Now that I’m in my mid 50’s, I notice I don’t sleep as well as I used to. And, after the first couple of steps in the morning, my feet and ankles feel very stiff.
My older patients and friends complain of back stiffness upon waking in the morning. In fact, no matter the age of my patient, whether they are 30, 40, 50 or older, they all complain, “I can’t do what I did 10 years ago”.
It is inevitable that as we get older our bodies go through changes that affect how we move and function.
After age 25
We begin to get shorter as our discs in our spine begin to lose height. (This is unfortunate for me as I started out just shy of 5’!)
After age 30
Tendons become less flexible. Tendons connect muscles to bone. (With reduced tendon flexibility we lose speed.)
After age 50
A lot changes when we reach the age of 50:
- Vision changes
- Hearing decreases
- Muscle mass decreases
- Balance decreases
- Hormonal changes contribute to weight gain and makes losing weight difficult
- Bone mass decreases
- Possible Osteoporosis with risk increase for fractures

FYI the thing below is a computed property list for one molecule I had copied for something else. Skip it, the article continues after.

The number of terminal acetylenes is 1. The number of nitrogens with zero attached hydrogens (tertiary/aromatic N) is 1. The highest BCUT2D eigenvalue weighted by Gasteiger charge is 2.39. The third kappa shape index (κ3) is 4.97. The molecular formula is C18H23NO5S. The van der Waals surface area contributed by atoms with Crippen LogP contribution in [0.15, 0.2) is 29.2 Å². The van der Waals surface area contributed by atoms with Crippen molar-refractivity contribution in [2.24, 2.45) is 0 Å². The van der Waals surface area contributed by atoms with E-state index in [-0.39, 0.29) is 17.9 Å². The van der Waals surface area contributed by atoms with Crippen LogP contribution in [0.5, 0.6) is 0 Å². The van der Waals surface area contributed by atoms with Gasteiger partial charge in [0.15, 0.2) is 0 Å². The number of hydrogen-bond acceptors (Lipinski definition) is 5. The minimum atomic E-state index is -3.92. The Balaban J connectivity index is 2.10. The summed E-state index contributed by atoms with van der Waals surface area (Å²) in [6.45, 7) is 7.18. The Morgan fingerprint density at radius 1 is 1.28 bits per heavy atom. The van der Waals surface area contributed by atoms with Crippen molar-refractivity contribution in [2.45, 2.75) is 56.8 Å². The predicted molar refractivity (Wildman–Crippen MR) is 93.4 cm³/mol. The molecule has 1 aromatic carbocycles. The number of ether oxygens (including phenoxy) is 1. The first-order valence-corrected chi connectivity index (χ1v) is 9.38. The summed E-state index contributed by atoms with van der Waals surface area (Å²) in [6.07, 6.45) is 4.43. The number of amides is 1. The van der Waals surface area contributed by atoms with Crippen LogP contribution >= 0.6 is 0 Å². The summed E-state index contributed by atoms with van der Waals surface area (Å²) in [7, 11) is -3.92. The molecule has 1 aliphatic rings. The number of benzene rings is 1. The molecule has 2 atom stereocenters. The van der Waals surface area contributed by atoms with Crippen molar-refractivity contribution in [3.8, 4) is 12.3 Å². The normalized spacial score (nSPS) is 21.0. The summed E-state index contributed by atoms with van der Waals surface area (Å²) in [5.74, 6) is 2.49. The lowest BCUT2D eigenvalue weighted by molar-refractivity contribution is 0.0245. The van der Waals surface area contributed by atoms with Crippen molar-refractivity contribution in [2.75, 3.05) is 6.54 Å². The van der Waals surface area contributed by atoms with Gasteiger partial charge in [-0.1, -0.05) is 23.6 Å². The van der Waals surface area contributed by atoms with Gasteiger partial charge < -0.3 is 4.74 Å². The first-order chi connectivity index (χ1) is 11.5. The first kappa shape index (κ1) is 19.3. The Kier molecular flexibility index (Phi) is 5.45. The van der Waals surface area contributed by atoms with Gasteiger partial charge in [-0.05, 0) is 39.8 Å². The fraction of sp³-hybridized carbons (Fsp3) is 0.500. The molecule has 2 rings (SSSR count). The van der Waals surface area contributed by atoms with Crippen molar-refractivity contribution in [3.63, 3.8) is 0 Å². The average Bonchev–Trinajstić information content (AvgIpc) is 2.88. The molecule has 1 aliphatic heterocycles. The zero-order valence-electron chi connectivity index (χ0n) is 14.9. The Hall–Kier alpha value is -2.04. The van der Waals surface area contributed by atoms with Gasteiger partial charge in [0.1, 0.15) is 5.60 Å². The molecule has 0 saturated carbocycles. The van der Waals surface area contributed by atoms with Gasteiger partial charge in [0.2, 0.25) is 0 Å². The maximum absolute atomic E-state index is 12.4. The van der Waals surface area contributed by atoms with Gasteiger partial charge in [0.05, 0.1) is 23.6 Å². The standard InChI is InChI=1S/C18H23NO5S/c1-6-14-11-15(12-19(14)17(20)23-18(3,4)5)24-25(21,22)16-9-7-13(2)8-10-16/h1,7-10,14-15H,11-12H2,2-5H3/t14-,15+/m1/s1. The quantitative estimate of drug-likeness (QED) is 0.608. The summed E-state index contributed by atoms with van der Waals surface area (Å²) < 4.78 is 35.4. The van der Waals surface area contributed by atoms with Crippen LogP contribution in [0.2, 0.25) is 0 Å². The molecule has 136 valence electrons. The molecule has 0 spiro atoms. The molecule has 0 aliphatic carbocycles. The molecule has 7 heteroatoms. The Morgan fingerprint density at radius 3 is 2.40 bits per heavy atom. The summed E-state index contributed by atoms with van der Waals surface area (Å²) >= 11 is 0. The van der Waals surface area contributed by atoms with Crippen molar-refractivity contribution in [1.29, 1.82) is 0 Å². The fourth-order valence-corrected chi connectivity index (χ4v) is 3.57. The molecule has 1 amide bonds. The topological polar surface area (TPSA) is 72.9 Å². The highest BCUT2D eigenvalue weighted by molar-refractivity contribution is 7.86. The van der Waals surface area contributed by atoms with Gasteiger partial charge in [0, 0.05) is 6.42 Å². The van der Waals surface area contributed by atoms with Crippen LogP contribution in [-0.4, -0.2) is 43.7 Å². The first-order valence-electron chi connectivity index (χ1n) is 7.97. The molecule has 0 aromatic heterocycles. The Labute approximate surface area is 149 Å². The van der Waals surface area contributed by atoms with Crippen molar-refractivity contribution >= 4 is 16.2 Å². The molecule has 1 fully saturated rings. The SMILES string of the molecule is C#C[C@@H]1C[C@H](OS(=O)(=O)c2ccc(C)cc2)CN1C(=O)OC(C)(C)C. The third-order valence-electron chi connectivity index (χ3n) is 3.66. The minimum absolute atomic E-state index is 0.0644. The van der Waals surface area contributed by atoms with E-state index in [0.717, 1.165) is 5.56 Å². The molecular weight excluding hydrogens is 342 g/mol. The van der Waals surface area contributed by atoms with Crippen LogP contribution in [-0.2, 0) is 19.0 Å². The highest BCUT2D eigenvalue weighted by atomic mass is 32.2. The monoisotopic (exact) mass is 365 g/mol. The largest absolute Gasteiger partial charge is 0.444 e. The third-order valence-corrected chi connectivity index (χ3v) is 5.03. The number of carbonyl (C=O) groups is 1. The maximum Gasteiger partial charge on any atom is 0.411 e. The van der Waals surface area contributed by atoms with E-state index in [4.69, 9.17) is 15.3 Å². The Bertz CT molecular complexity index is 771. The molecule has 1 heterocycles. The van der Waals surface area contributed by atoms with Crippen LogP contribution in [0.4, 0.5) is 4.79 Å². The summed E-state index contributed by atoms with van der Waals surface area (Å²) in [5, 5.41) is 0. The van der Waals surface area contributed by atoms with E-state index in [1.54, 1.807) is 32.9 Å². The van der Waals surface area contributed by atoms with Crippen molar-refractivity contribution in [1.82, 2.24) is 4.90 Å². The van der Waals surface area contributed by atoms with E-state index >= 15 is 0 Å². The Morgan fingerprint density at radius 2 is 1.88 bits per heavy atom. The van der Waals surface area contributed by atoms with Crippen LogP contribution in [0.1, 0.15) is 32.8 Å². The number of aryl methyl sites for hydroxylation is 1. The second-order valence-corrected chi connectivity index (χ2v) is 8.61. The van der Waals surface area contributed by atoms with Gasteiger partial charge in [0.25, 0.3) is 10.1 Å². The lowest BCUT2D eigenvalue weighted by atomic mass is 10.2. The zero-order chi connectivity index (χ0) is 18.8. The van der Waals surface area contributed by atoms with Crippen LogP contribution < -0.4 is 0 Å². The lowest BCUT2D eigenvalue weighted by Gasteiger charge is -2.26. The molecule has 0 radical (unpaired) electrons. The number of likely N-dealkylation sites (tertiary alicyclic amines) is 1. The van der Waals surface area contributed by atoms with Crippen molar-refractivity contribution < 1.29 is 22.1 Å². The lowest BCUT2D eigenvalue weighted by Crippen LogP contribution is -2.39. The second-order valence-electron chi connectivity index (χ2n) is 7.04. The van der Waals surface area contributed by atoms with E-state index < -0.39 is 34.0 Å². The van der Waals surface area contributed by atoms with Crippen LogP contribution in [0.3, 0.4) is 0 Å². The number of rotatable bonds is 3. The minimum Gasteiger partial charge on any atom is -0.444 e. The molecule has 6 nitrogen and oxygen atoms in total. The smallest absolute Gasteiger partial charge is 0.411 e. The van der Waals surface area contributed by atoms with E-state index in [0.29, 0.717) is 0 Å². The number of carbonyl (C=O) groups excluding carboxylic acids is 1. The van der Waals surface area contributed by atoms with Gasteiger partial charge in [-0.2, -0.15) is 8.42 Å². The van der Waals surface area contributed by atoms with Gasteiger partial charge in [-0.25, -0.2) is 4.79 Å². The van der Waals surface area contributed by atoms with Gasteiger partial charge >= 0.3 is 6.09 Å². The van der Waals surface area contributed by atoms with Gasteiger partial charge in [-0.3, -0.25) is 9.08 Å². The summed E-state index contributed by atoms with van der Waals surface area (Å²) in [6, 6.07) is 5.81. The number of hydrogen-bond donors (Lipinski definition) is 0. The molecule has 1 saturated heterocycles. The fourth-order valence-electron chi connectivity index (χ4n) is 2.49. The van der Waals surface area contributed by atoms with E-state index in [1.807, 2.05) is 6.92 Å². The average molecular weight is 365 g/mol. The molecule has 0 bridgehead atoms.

- Joint degeneration from activity begins to increase
Of course, these inevitable body changes do not affect everybody the same.
General health, current and past activity levels and genetics all play a role in how much these changes affect your life. With mindfulness, care, and acceptance of your changing body, you can prevent these changes from limiting your life, activities and health. I have been fortunate to work with many amazing older folks who do not let age stop them:
- Joan is an 83 – year – old avid hiker, camper and canoer.
- Hope is a 71 – year – old triathlete who is tops in her age group.
- Peggy is 78 and still hikes the Aspen trails and cross – country skis.
- Multiple men and women in their 40s – 60s are still running marathons, triathlons, or doing yoga and walking.
For some great tips on how to take care of your aging body, download my free eBook: Mindful Tips for Pain-Free Daily Movement.
In addition to the physical changes, we are also dealing with changing roles.
Transitioning from raising children to caring for our aging parents, becoming empty-nesters, or transitioning into a new career or retirement presents challenges. Finding purpose and meaning in this new phase of life can be both scary and exciting. I went through the transition to empty-nester two years ago when my son went off to college. You can read my transition story here.
Want insight how to handle these transitions? Come hear Dr. Ilene Berns-Zare in my office on October 19 at 7:00 pm to discuss strategies for “Navigating the Second-Half of Life with Meaning, Resilience, and Joy”.
For more info on this free event, click here.